Biggest patch of unprotected private land in Green Mountain National Forest to be preserved forever
The largest remaining piece of unconserved private property in the Green Mountain National Forest has been permanently protected from development.
The Rolston Rest property spans 2,744 acres along the Green Mountain ridge near Killington. It includes eight mountain summits.
Hiking through, you might not even know you were on private property.
The Green Mountain Club has a popular shelter there, called Rolston Rest. The Long Trail and Catamount Ski Trail run through the parcel, and the latter is now set to be relocated on the property to better access backcountry ski glades.
The U.S. Forest Service took ownership of the property this week.
The sale was facilitated by the Trust for Public Land. The environmental nonprofit purchased the property seven years ago when it was in receivership.
"There are what we understand to be about 30 acres of old growth forest," said Shelby Semmes, the vice president for the New England region at the Trust for Public Land. "The property itself really encompasses this undulating landscape through kind of the heart of the Greens."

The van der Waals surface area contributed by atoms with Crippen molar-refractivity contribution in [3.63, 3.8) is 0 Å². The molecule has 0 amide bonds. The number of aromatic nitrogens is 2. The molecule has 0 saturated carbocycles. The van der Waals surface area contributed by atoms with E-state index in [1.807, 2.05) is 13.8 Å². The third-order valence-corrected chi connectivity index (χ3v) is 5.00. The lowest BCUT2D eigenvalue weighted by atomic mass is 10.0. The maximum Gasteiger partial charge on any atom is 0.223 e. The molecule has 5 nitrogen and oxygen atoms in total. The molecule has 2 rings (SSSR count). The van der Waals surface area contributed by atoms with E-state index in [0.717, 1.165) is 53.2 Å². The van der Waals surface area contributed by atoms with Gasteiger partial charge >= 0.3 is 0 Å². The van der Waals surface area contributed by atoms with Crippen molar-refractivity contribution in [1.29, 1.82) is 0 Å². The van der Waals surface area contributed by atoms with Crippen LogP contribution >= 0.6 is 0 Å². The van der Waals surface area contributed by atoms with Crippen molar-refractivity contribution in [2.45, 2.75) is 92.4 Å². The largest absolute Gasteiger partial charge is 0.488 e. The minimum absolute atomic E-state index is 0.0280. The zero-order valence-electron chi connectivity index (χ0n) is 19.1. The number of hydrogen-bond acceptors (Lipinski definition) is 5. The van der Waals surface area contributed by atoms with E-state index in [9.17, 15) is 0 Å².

A $5.3 million fundraising campaign that drew from both private and public resources allowed the nonprofit to transfer the property to the Forest Service.
The federal Land and Water Conservation Fund provided critical support and donations came from large foundations as well as from Vermont residents.
The campaign included funds for the Vermont Huts Association to study a potential new backcountry hut in the area.
The property ranges from 1,550 to 2,950 feet in elevation and includes South Pond, where a suspicious fire destroyed an existing cabin in 2018.
"Conservation opportunities at this scale are somewhat few and far between in Vermont, and so we're really proud to be bringing it across the finish line and into the public's hands this month," Semmes said.
Still, she was quick to point out that, according to Forest Service data from 2020, Vermont loses about 12,600 acres of forested land each year. Some 3,500 acres of non-forested land are converted back to forest every year.
Semmes says conserving large patches of forest that run north to south like this one lets animals move freely so they can adapt to climate change.
But Semmes says as significant as a project like this can be for keeping critical habitat connected, Vermont is still overall seeing its forested landscape shrink.
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